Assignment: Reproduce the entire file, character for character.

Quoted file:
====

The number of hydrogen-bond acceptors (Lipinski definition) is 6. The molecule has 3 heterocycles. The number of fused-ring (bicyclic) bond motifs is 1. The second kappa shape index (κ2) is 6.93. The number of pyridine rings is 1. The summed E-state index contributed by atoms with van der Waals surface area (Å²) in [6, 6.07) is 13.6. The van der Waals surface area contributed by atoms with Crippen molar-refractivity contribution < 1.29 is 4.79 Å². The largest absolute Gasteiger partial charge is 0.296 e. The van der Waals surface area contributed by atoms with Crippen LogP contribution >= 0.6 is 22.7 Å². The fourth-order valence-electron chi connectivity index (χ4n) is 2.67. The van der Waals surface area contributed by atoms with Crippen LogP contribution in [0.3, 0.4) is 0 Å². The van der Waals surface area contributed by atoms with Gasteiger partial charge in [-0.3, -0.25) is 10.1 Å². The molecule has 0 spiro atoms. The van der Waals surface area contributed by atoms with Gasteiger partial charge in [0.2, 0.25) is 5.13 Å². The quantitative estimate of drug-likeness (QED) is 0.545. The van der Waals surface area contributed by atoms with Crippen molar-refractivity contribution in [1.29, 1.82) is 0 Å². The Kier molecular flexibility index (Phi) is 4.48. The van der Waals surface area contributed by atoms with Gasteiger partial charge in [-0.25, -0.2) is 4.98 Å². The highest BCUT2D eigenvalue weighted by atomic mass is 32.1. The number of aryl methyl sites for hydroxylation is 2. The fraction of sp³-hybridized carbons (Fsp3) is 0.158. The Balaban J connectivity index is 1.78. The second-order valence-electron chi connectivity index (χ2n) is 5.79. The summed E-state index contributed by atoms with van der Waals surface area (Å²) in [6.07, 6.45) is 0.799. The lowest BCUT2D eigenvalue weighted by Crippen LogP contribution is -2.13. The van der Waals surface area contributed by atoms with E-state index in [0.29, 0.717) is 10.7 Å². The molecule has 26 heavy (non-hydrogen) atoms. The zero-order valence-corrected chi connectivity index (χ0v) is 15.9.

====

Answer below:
The number of hydrogen-bond acceptors (Lipinski definition) is 6. The molecule has 3 heterocycles. The number of fused-ring (bicyclic) bond motifs is 1. The second kappa shape index (κ2) is 6.93. The number of pyridine rings is 1. The summed E-state index contributed by atoms with van der Waals surface area (Å²) in [6, 6.07) is 13.6. The van der Waals surface area contributed by atoms with Crippen molar-refractivity contribution < 1.29 is 4.79 Å². The largest absolute Gasteiger partial charge is 0.296 e. The van der Waals surface area contributed by atoms with Crippen LogP contribution >= 0.6 is 22.7 Å². The fourth-order valence-electron chi connectivity index (χ4n) is 2.67. The van der Waals surface area contributed by atoms with Crippen LogP contribution in [0.3, 0.4) is 0 Å². The van der Waals surface area contributed by atoms with Gasteiger partial charge in [-0.3, -0.25) is 10.1 Å². The molecule has 0 spiro atoms. The van der Waals surface area contributed by atoms with Gasteiger partial charge in [0.2, 0.25) is 5.13 Å². The quantitative estimate of drug-likeness (QED) is 0.545. The van der Waals surface area contributed by atoms with Crippen molar-refractivity contribution in [1.29, 1.82) is 0 Å². The Kier molecular flexibility index (Phi) is 4.48. The van der Waals surface area contributed by atoms with Gasteiger partial charge in [-0.25, -0.2) is 4.98 Å². The highest BCUT2D eigenvalue weighted by atomic mass is 32.1. The number of aryl methyl sites for hydroxylation is 2. The fraction of sp³-hybridized carbons (Fsp3) is 0.158. The Balaban J connectivity index is 1.78. The second-order valence-electron chi connectivity index (χ2n) is 5.79. The summed E-state index contributed by atoms with van der Waals surface area (Å²) in [6.07, 6.45) is 0.799. The lowest BCUT2D eigenvalue weighted by Crippen LogP contribution is -2.13. The van der Waals surface area contributed by atoms with E-state index in [0.29, 0.717) is 10.7 Å². The molecule has 26 heavy (non-hydrogen) atoms. The zero-order valence-corrected chi connectivity index (χ0v) is 15.9.